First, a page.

Another important area to highlight with regards to Greek mythology is the attitude towards medical treatment when it came to illness and the study of Biology.
Like in our modern day there are various methods and people to whom we can put our faith in to cure an illness.
The same can be said for the Classical period. This Hippocratic source talks about ‘the sacred disease ‘– (or Epilepsy as we know it).He states that: ‘in my opinion (it) is no more divine or more sacred than other diseases but has a natural cause.’ One could interpret this cause as not coming from a random bored God but coming from our complex brain and body which is divine because of its complexity in nature.
The source presents as wanting to reason and encourage people to look to alternative ways to curing maladies.
Instead to by following the norm by a “facile method of healing….consisting as it does of purifications and incantations” and then showing a reluctance to look at nature is pure ignorance. This source shows alternative thought that perhaps the Gods give us the internal make up to cure our own bodies. Indeed, this physician (II) has a strong opinion concerning the people who ‘christened’ epilepsy (mental illness) as a ‘sacred illness’. He terms them as ‘quacks’ and ‘charlatans’.
These supposed knowledgeable people ‘being at a loss’ in their ability to ‘cure’ or atone for an illness, have instead ‘spun’ as the Hippocratic doctor says “a plausible story and established a method a method of treatment to secure their own positions”.
He is not attacking people’s belief in the Gods. He is stating that respected people in the community had exploited ill people in their ignorance and that there is in fact a more natural way of finding a solution to the various ‘maladies’ by studying the body in its present ill state.
The majority of whom followed the Hippocratic non-traditional method of teaching did so for honourable means to genuinely find a cause and a solution to all illness even if s the prescription came in the form practical advice .Professor Helen King (Open University transcript on ‘Myth in Medicine conclusion) makes a valid point stating that ‘ Peoples beliefs about their bodies are complicated… Medicine doesn’t deal with questions like ‘Why me?’.
Treatment often went hand in hand with religious worship as one relates and attempts totreats the ill mind or body and the other relates and attemptsto treat our psyche .
Plato believed that the soul and the body were separate to one another. In his ‘the Republic’, a dialogue between Socrates and Adeimantus is essentially a discussion on ethics and morals as to what could be interpreted as the necessary elements needed to create a utopian society.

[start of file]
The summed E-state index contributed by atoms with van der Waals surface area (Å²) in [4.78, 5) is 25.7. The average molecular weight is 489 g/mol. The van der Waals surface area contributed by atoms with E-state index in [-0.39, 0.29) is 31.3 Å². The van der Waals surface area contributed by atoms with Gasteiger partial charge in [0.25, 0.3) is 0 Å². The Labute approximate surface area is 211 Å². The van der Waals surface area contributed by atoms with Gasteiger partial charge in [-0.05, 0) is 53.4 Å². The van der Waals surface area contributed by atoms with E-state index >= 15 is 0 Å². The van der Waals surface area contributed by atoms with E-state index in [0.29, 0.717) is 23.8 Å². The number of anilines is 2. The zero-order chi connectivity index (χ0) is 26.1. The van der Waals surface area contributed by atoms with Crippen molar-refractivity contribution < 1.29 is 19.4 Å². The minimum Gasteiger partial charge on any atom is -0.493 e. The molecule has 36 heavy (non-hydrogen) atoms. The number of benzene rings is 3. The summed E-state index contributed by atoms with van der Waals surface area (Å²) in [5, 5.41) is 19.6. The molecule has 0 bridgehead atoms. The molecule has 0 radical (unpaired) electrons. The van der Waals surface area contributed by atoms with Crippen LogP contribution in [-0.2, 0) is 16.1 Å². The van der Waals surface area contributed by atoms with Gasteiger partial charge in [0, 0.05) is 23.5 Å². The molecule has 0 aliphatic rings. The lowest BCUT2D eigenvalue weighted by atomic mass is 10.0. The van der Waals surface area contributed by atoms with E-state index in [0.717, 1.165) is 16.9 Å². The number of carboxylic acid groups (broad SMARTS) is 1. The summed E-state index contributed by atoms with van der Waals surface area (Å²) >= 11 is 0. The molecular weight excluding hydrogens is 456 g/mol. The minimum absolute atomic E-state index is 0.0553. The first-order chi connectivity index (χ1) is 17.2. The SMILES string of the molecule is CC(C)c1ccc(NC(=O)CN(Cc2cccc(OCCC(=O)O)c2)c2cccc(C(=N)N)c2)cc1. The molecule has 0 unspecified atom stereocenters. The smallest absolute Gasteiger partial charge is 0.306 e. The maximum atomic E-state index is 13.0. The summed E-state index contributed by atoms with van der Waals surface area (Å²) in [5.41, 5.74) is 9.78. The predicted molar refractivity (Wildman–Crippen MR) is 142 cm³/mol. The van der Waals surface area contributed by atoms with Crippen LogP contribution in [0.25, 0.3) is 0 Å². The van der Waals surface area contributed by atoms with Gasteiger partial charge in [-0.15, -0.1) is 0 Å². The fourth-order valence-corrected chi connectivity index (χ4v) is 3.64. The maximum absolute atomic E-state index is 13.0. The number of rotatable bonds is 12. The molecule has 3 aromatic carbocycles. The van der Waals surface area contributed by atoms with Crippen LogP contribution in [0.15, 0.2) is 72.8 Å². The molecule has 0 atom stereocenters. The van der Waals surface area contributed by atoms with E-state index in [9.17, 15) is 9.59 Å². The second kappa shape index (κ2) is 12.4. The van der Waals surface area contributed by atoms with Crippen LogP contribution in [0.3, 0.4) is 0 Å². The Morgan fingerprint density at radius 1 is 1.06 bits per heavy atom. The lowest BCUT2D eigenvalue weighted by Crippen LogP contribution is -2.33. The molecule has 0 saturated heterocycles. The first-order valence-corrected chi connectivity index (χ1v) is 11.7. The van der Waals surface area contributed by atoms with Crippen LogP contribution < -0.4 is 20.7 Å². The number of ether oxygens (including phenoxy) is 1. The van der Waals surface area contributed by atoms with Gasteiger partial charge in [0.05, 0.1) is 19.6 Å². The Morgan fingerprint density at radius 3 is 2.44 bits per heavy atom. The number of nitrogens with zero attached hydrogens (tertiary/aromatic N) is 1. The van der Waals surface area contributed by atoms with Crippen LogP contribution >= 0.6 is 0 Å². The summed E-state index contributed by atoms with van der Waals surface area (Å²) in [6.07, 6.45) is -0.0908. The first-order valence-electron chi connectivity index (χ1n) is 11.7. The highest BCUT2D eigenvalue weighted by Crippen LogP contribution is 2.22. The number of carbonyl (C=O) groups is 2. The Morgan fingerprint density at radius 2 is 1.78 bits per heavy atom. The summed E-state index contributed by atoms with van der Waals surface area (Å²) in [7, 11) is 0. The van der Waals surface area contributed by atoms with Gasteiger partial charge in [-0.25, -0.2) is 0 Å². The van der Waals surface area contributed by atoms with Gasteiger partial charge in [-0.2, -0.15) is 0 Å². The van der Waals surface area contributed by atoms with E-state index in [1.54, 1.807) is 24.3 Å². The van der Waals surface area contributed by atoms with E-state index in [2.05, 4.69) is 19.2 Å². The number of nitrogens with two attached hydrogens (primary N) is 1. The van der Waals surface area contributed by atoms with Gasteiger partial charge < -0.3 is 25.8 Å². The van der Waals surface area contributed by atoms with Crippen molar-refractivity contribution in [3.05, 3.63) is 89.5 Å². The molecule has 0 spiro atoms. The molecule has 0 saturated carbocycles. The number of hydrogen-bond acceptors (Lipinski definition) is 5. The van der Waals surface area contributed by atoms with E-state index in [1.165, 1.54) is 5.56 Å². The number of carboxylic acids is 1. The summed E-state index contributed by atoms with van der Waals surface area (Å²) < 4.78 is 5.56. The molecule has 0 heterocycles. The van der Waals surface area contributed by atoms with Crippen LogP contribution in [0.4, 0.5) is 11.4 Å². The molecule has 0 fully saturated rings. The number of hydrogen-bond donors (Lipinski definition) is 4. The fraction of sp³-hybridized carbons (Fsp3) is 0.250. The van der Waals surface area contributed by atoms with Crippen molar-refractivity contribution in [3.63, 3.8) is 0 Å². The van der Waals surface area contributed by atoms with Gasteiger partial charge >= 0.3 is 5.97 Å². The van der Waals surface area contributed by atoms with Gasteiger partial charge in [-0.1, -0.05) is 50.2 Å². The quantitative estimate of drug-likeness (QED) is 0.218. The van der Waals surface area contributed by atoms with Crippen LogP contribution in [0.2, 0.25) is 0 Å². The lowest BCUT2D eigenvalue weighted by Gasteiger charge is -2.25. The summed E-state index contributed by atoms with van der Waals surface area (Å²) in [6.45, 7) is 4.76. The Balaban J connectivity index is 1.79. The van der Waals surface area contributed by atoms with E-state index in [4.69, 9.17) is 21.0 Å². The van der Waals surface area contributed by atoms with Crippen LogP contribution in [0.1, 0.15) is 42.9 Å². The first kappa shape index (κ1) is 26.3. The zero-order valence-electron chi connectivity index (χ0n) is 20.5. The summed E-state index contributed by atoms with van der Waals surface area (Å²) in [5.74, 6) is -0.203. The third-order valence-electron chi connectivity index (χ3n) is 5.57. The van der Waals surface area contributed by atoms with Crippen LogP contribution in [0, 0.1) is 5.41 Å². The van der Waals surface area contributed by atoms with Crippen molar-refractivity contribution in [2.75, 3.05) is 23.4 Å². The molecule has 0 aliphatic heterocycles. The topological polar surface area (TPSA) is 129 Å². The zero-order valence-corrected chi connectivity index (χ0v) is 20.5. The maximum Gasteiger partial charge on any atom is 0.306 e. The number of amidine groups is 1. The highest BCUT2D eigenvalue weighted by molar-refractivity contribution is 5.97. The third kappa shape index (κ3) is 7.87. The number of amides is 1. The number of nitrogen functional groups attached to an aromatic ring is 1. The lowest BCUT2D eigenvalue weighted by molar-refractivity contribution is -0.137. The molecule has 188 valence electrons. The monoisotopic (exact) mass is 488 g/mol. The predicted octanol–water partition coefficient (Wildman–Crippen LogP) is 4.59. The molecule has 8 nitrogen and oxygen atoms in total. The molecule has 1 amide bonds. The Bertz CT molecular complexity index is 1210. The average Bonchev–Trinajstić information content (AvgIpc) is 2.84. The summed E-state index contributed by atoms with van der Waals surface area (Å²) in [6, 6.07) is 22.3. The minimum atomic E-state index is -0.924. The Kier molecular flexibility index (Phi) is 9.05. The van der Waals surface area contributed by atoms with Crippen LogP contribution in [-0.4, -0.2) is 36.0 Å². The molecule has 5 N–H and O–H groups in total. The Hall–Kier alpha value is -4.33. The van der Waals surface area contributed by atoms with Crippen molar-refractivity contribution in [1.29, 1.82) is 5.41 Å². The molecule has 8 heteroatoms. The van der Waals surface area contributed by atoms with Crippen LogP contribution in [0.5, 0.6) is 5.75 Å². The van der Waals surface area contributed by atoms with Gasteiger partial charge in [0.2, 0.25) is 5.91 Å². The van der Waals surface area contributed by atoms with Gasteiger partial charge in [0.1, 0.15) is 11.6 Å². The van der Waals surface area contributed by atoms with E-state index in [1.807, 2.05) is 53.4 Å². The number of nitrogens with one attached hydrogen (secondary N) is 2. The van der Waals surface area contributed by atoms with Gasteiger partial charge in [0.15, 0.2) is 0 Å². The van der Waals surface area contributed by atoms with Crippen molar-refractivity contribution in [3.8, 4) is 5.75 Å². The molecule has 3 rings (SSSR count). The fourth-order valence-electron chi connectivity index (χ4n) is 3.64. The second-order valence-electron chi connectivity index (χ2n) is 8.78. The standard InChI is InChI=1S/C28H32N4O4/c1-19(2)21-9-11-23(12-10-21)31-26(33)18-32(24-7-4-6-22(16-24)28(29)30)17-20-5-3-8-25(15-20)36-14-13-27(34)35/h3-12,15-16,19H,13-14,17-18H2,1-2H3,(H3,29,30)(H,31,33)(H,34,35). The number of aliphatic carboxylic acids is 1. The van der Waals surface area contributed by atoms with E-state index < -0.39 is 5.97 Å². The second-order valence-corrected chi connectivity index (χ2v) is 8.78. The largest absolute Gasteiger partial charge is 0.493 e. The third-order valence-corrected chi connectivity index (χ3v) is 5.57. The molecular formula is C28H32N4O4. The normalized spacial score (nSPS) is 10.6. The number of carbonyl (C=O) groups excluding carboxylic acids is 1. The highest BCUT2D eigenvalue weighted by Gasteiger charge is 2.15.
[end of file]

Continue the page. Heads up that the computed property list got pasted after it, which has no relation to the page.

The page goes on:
Socrates is not against the belief in the Gods –his argument is to do with content and how the ancient poets have portrayed the Gods in their epic poems; ‘the ones Hesiod and Homer .to people’ (2377. b5-6e.) He argues that these poets created ‘falsehoods’. Stories that make the Gods appear without virtues.
Socrates goes on to discourse (378.5c-e.). One critical viewpoint is that he doesn’t believe that children should be brought up on stories about Gods at war, killing their parents and stealing for example.
These kind of parables, he believes are not setting a solid foundation for people to model their own morals and code of ethics. Young people especially are impressionable .
There is further debate about what is good and bad and the two characters come to the decision that “Gods of course are really good and they must be described as such.’(379.10b.).
Socrates does state that if these stories need to be known then they should be censored to the correct and minimum of people. (378.5a.)
If one is to take on the idea that Gods are good then the idea that they are responsible for all that is not good is a contradiction. The overall summary of Socrates argument is that if people felt a personal sense of responsibility towards themselves to be good in this life then they should not have to fear the afterlife.
Furthermore there is interesting discussion concerning the Gods and their changeability (379.10d.382a). This lengthy debate about there being something more wonderful than the divine form would only make sense. If there was a virtue better than goodness. Socrates again insists that poets must present the Gods as they are: good –virtuous and not in a way that allows them to assume many disguises lowering the basic morale of a society. “Nor should Mothers… children too cowardly.” (379. 5d-e.) It would appear that these snippets of dialogue from ‘the Republic’ reveals that Plato’s’ philosophizing was on other canonised version of the Gods.